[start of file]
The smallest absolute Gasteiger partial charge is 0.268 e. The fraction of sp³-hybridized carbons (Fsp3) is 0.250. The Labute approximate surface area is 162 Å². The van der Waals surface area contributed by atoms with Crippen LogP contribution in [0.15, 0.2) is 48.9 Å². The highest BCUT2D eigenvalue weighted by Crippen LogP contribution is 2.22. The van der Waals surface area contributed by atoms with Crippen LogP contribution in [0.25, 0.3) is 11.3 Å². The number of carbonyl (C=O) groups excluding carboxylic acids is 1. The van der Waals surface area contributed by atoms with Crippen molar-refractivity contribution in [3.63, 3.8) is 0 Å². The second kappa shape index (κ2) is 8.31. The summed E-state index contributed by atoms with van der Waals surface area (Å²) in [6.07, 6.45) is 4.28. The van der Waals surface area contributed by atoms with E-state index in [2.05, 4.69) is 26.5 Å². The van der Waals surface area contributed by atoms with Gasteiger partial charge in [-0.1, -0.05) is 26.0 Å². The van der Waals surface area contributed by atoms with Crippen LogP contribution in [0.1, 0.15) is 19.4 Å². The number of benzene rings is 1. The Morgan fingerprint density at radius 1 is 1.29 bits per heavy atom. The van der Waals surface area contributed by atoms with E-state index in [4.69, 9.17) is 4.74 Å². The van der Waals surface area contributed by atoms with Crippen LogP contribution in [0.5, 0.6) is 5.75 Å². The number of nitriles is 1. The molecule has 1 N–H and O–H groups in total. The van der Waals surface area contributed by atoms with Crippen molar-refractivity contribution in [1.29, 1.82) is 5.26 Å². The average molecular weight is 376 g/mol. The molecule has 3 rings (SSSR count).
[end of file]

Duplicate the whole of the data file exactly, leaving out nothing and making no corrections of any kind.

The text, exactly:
The smallest absolute Gasteiger partial charge is 0.268 e. The fraction of sp³-hybridized carbons (Fsp3) is 0.250. The Labute approximate surface area is 162 Å². The van der Waals surface area contributed by atoms with Crippen LogP contribution in [0.15, 0.2) is 48.9 Å². The highest BCUT2D eigenvalue weighted by Crippen LogP contribution is 2.22. The van der Waals surface area contributed by atoms with Crippen LogP contribution in [0.25, 0.3) is 11.3 Å². The number of carbonyl (C=O) groups excluding carboxylic acids is 1. The van der Waals surface area contributed by atoms with Crippen molar-refractivity contribution in [3.63, 3.8) is 0 Å². The second kappa shape index (κ2) is 8.31. The summed E-state index contributed by atoms with van der Waals surface area (Å²) in [6.07, 6.45) is 4.28. The van der Waals surface area contributed by atoms with E-state index in [2.05, 4.69) is 26.5 Å². The van der Waals surface area contributed by atoms with Gasteiger partial charge in [-0.1, -0.05) is 26.0 Å². The van der Waals surface area contributed by atoms with Crippen LogP contribution in [0.1, 0.15) is 19.4 Å². The number of benzene rings is 1. The Morgan fingerprint density at radius 1 is 1.29 bits per heavy atom. The van der Waals surface area contributed by atoms with E-state index in [4.69, 9.17) is 4.74 Å². The van der Waals surface area contributed by atoms with Crippen LogP contribution in [0.5, 0.6) is 5.75 Å². The number of nitriles is 1. The molecule has 1 N–H and O–H groups in total. The van der Waals surface area contributed by atoms with Crippen molar-refractivity contribution in [1.29, 1.82) is 5.26 Å². The average molecular weight is 376 g/mol. The molecule has 3 rings (SSSR count).